PHONM PENH, CAMBODIA – A police officer spoke to a small band of young women and teenage girls. It was after midnight. Just a few hours earlier, General Sun Ro had led his team of police and IJM support staff to rescue these young women from a brothel where they had been sold and exploited for sex.
"You are now no longer oppressed," General Sun Ro began, urging the young women to take advantage of the opportunities, vocational training programs and aftercare services available to them as sex trafficking survivors. He encouraged them to think and dream about their life in a new way. He closed with these words: "You are young and your future is waiting for you."
Bringing light to darkness
Over the past decade, IJM has documented a considerable decrease in the availability of girls offered for sex in brothels in the Cambodian cities where we have been at work. When IJM began operations in Cambodia in 2003, girls as young as 5 were openly on display and sold to men for sex. As Cambodian law enforcement began rescuing girls, arresting traffickers and closing down brothels, the game started to change. The ages of the girls in brothels have risen and IJM is finding fewer and fewer minors for sale. "It has become too risky for most traffickers to keep offering underage girls for sex in commercial establishments in Phnom Penh," explains IJM Cambodia Director Christa Hayden Sharpe.
Earlier this year, IJM started investigating a few brothels lining a street in Cambodia's capital city of Phnom Penh. They discovered that underage girls who appeared to be 16- or 17-years-old were being sold in the brothels and presented evidence to the anti-trafficking police. General Sun Ro assembled a team of police from the Cambodian National Police's anti-trafficking police unit – many of whom were trained by IJM Cambodia – and coordinated the complex operation with IJM.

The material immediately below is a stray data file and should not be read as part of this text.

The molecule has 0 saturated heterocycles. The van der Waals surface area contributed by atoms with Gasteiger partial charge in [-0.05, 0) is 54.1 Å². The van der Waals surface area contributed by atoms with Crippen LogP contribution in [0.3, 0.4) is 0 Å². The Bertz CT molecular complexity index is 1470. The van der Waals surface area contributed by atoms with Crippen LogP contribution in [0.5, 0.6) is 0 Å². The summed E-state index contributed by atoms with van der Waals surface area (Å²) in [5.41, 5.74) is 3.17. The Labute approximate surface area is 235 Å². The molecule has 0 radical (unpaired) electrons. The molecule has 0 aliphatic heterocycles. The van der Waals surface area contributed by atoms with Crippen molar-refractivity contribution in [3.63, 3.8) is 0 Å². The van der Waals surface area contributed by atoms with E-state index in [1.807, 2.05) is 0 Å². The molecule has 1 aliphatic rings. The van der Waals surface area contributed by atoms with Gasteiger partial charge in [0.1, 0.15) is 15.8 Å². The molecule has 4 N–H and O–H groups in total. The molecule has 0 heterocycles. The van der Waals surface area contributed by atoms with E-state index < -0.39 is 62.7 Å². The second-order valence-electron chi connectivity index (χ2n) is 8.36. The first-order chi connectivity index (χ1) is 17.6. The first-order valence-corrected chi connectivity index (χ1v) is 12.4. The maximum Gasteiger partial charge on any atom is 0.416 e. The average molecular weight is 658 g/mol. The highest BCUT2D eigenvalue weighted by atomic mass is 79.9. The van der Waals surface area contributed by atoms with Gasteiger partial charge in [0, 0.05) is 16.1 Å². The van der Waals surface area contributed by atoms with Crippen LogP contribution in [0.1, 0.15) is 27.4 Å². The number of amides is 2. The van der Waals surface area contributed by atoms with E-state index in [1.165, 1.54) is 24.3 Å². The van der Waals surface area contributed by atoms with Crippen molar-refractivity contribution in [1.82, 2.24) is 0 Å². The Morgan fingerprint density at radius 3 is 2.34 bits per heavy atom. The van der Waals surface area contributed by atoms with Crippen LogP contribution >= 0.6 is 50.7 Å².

A new future begins
It was dark when the anti-trafficking police team arrived on the street on April 24, 2013. Because there were three brothels, the police and IJM spread out to provide surveillance and enter the adjacent buildings simultaneously. The police officers worked quickly to secure the premises, gather evidence and arrest suspects.
IJM social workers were also standing by to provide support to the girls and women. At first they did not understand what was happening. Like many sex trafficking survivors, they were very quiet and seemed unsure of who to trust. But by the time they reached the police station, they started to open up about their time in the brothel. Two of the girls quickly shared their age – both said they were 17 years old – and expressed their desire to receive help and aftercare. One of the girls' older sisters, in her early 20s, also said she would like to stay with her sister and receive aftercare.
The police officers were calm and patient as they interviewed the girls, and IJM social worker Kakada Kim said she was impressed by how kindly and professionally the officers treated the survivors. The clear concern and professionalism shown by the police to the trafficking survivors reflected the profound change that IJM has observed in the national anti-trafficking police force over the past ten years. Kakada said the police "made sure to keep the girls informed. So, the police stated to the girls: 'do not be worried – social workers will be with you and support you during this time. We are here to help you and assure you that you have not done anything wrong.'"
IJM social workers sat with the young women through police interviews and explained to them what would happen next. The four girls assessed to be minors, as well as one of their older sisters, would go to a temporary shelter for trafficking survivors so they could get the critical care and counseling they needed. Those older than 18 could choose to go to a different shelter to learn about vocational opportunities and options for a safe future. The first few days and weeks after rescue are critical, and IJM social worker Kakada explains: "We have amazing partners in Phnom Penh that provide critical assistance to trafficking survivors in their first weeks of freedom."
As the Phnom Penh court moves forward with their case against the two suspects who have been charged with trafficking, IJM's legal team will represent the survivors in the trial and monitor the long process of justice. And the brothels where the girls were once exploited are now closed – the police locked the doors for good that very same night.